Wood doesn’t resent anything or anyone from that turbulent period. He wouldn’t change anything.
Recognition is coming his way, particularly on the back of his last two performances, but the fighter isn’t interested in a pat on the back or the money that ends up in his bank account. Wood is out to make history. And being from Nottingham he wants to follow in the footsteps of the likes of Dave Needham, Kirkland Laing, Herol Graham, Jason and Nicky Booth and arguably the city’s most well known boxing son nowadays Carl Froch.
“It’d be nice to keep on getting the mentions and then joining them names and hopefully box for a world title back in my home city,” said a hopeful Wood.
New trainer, new management and a new weight has seen the full potential of Leigh Wood gather pace lately. Potential that the Sky television cameras saw against Gavin McDonnell when the pair met for the vacant British Super Bantamweight title in 2014. A title, despite being at the wrong weight, that Wood would have done anything to win but ultimately fell short on a February night in Hull when Tommy Coyle and Daniel Brizuela had a knockdown extravaganza.
“Literally when the ref stopped it [in round six], it was the moment I realised. I was stood there with my hand, and I remember I was crying, head down, trying to hide my face and I knew exactly what was wrong. What had happened and why it happened,” Wood recalled.
“I knew what to change. It was strange. Normally you take time to go back to the drawing board but I just knew what went wrong in camp, I knew what went wrong with my weight, I knew what went wrong on the night and for me all I had to do was change them things. It was kind of an instant fix. I had to move up to Featherweight. Everything I did to make the weight was wrong. The slip in the first round… I didn’t eat enough after I weighed in. There was things happening in the build-up. There were a lot of things and I just knew straight away. I wouldn’t change that, and people say that, but honestly that loss taught me so much. It counts as an experience to where I’ve got to today.”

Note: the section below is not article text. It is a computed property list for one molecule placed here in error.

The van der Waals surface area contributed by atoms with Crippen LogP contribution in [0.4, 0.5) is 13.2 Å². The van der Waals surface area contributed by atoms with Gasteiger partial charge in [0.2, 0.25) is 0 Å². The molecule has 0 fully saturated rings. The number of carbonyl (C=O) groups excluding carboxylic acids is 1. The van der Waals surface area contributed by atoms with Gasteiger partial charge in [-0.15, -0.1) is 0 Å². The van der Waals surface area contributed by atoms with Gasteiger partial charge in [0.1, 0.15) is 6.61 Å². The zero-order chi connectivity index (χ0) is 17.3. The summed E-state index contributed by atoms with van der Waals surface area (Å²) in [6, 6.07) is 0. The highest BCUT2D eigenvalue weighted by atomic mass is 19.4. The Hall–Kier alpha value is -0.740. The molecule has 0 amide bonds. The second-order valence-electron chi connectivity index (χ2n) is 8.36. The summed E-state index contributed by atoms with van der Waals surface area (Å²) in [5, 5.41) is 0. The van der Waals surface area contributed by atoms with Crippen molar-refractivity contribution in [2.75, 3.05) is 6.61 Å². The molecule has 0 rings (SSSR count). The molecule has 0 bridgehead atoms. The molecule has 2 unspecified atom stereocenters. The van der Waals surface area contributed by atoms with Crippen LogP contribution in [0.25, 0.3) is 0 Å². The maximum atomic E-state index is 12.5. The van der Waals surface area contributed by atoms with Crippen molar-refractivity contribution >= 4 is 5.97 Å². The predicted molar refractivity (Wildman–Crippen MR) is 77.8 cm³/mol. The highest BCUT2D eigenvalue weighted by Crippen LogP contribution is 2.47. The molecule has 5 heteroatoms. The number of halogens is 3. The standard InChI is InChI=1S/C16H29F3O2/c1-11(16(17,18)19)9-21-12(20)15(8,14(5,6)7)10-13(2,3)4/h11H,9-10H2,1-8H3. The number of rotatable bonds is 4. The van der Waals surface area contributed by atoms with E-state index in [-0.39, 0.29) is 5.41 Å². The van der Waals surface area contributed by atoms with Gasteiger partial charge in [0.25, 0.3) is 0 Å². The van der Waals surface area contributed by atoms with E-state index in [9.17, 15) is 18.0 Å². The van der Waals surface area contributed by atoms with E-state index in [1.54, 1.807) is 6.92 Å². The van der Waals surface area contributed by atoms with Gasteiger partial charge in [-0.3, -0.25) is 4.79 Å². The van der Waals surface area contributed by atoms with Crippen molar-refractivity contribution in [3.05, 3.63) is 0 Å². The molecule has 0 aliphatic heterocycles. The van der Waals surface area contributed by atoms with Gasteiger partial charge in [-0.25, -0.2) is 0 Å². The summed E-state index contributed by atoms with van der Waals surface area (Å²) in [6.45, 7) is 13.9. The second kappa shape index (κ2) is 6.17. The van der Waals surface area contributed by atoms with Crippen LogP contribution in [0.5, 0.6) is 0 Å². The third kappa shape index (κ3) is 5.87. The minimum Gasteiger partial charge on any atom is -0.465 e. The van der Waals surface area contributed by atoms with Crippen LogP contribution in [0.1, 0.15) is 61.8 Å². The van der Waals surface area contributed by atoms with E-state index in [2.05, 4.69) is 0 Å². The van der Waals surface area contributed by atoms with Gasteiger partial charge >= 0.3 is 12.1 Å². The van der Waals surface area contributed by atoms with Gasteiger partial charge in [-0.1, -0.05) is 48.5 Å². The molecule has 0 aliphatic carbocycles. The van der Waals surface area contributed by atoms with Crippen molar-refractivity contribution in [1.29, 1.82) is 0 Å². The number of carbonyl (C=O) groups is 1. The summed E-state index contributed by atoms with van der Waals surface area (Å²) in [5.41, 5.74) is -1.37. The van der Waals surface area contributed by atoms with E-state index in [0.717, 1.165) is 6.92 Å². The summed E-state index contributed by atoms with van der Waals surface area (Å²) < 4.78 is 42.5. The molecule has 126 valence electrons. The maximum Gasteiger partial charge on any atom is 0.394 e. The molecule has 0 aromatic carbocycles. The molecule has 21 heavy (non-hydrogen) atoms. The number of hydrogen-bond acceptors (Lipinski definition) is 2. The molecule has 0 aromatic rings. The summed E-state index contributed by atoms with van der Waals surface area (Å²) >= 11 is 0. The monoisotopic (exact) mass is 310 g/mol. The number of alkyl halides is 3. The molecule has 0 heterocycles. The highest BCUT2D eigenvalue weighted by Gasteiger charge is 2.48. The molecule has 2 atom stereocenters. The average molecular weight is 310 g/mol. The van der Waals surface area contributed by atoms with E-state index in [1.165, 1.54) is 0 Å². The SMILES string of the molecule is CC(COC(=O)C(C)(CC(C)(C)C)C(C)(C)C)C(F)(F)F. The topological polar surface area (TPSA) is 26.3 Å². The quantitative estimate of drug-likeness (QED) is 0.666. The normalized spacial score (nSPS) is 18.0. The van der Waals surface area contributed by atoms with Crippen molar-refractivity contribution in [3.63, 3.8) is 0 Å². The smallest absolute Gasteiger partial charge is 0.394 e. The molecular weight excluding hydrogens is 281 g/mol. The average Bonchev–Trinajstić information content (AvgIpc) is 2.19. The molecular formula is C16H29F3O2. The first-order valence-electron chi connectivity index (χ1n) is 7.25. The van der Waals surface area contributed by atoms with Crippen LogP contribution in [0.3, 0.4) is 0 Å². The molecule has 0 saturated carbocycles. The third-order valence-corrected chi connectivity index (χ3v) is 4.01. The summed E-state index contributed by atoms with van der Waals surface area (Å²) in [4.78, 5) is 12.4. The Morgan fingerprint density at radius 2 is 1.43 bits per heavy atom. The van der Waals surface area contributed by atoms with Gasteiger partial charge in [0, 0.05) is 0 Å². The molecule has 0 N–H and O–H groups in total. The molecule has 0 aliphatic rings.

Heartbreak, injuries and mistakes have all played their part in taking Wood - ranked nine with the WBO - to a pivotal point in his career. A win in the MTK Golden Contract will prove the likes of Brendan Ingle correct, prove that the Wood who went to Japan and held his own in sparring against the Inoue brothers was not a one-off and prove that Dave Coldwell, who has always rated Wood, was right to snap him up on a management deal.
“If you do work hard and stick at it through the adversity you’ll get there,” Wood advises.
“A lot of things inspired me. A lot of stories inspired me. Stories about hardship and adversity. Things happen consistently but just keep at it and work hard. Instead of looking at all the bad things and bringing yourself down all the time just keep training, focused and working hard and it’ll happen. I do believe that. I don’t believe everything happens for a reason but I do believe that if you’re willing to do what it takes you’ll get there.”